Presentation / Webinar
Nidhi Madan
Published in
Submitted by
Related theme(s)
Environment & Climate Change, General
All Regions

Road Networks as Ecological Corridors: A Case for Sustainable Road Landscapes in India (Presentation 800)

With over 3.3 million kilometres of roads across India (NHAI), roads and highways together form the single largest contiguous network of open space available in the country today. This transit network has 96,000km of national highways alone, set to increase exponentially to 200,000 km. Expressways, state highways, major district and rural roadways are also expanding rapidly.
During this phase of exponential growth, transport networks provide the opportunity to address landscape ecology at a vast scale, at multiple levels be it national, regional, state or local level. Road networks must be considered within the ambit of a larger vision for open space development with sustainable strategies for diverse landscapes and critical biodiversity hot spots. 
Designing roads for speed and efficiency, the consequent deforestation, barriers to migration, wildlife fragmentation, loss of habitat and adverse impact to water and soils changes the regional landscape ecology. Attempts to mitigate the effects of particulate emissions, noise pollution and heat and glare too are lost when landscape development is addressed belatedly.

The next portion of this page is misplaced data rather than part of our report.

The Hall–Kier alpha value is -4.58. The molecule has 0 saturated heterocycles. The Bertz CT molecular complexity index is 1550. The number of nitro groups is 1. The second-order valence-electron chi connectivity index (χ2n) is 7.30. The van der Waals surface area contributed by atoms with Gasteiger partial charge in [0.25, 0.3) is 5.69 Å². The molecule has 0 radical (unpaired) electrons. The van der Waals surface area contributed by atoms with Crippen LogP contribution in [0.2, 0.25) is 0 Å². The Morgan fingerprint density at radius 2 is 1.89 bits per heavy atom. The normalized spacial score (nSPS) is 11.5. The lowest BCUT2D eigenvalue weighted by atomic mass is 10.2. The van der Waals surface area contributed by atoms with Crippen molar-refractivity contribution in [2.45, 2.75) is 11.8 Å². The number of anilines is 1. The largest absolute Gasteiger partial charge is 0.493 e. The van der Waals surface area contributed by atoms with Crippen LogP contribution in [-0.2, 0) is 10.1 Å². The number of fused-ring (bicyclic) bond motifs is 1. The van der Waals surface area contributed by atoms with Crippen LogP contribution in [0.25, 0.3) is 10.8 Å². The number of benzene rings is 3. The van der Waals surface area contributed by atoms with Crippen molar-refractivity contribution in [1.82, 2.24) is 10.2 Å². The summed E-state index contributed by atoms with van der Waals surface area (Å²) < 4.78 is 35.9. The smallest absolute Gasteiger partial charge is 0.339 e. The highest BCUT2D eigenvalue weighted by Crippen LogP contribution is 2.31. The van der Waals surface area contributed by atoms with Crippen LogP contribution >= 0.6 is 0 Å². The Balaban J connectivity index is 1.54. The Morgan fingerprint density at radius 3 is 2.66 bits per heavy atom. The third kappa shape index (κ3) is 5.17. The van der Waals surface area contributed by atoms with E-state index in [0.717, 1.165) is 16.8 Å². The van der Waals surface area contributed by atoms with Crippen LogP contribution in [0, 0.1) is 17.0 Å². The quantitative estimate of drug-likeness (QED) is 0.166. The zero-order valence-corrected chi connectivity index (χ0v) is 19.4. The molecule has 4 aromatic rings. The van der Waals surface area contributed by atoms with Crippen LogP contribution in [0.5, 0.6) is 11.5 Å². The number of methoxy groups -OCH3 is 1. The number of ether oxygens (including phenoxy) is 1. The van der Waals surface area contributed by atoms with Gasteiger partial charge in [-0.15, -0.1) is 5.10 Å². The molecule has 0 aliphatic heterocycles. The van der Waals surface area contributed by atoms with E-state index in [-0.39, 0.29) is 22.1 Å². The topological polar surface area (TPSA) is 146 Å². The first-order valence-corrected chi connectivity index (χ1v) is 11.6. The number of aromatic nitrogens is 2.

This paper advocates the need for a balanced approach towards the transit corridor planning in light of development pressures, climate change challenges, water management opportunities, need for disaster preparedness and wildlife migration corridor preservation in India. An integrated planning approach enhances and encourages local engagement, native plantation and regional ecological diversity. Whereas the economic impetus of road expansion is pressing, a comprehensive approach to transport corridor planning and design addressing the socio- cultural, ecological issues and long-term adaptation to changing climate is equally urgent.